When President Erdogan contracted COVID-19 in February 2022, at least 36 investigations were launched against social media users who expressed too much enthusiasm around the news. Among them was former Olympic swimmer Derya Büyükuncu. “He has COVID-19 and wants prayers. We're praying, don't worry. I've started making 20 pots of halva. I'll give some to the entire neighborhood when the time comes,” tweeted Büyükuncu following the news. For those unfamiliar with halva, in addition to being a popular sweet, prepared with flour or semolina, butter, and honey, it is also served during funeral ceremonies. Shortly after Büyükuncu shared that tweet, the Office for the Chief Public Prosecutor alleged the swimmer had indirectly wished for the president's death and thus committed a criminal act and issued an arrest warrant. 

Another social media user was placed under house arrest over the same charges. The citizen, in her defense, said the tweet was not intended for the president but for her boyfriend as the couple had a fallout. “I did not know that the hashtag helva (a dessert traditionally cooked and eaten after one's passing) was about the President catching the disease. When I saw the hashtag and as things are not okay between me and my boyfriend, I wrote something like that, thinking that he would see it. I did not intend the President with my tweet. I do not accept the charged offense. I am innocent; I request my release,” said the woman in her testimony. 

President Erdoğan is not a big fan of social media, especially Twitter. Ever since the popular environmental protest turned anti-government protest in 2013, he has been determined to rein in social media platforms. At the height of protests, Erdoğan, who was then serving as the country’s prime minister, described social media platforms as “the worst menace to society.” A year later, he promised to “wipe out all of these [social media platforms].” That day, Twitter was blocked for access across the country. It took a few years for the staunch social media critic to finally clamp down on the platforms. In 2020, Turkish lawmakers signed the new social media law (Law on the Regulation of Publications on The Internet and Suppression of Crimes Committed By Means of Such Publications) introducing a set of requirements that would have a lasting impact on digital rights and freedom of expression in Turkey.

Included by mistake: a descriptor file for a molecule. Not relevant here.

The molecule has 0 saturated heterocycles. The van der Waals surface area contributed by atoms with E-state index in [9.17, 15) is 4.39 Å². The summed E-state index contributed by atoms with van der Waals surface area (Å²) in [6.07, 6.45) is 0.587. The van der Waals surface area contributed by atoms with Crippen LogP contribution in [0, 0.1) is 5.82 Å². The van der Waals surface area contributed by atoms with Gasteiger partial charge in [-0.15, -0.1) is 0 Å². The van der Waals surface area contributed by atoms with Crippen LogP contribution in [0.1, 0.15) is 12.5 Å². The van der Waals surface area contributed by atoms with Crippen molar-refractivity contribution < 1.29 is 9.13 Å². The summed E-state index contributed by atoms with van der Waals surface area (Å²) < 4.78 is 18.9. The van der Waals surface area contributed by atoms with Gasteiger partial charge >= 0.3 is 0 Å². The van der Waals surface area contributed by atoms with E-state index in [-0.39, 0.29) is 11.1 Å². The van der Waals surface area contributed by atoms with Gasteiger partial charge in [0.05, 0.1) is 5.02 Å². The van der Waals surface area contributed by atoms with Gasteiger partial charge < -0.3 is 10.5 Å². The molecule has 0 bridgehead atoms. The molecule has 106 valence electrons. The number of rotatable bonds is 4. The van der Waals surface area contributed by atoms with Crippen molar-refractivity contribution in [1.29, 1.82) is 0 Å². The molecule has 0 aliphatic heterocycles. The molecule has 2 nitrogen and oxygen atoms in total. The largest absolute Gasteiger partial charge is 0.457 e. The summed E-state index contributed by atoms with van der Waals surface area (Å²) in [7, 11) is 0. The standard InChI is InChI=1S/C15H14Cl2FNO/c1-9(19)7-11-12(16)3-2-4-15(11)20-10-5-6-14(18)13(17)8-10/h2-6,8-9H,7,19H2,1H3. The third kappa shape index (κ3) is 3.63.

Meanwhile, control over independent and critical media platforms continues. The vaguely defined insults law is used to target these outlets. On January 22, police in Turkey detained prominent journalist Sedef Kabas over a proverb the journalist used on a television show and later on her Twitter. “When the ox comes to the palace, he does not become a king. But the palace becomes a barn,” Kabas said, omitting any references or names. RTUK also launched an investigation against the channel for “unacceptable statements targeting our president.” Two days later, the government watchdog fined Tele1 for “inciting the people into animosity and hatred.” RTUK also suspended Kabas’s program for five episodes while the program’s host was also banned from hosting any show on any television channel for 30 days.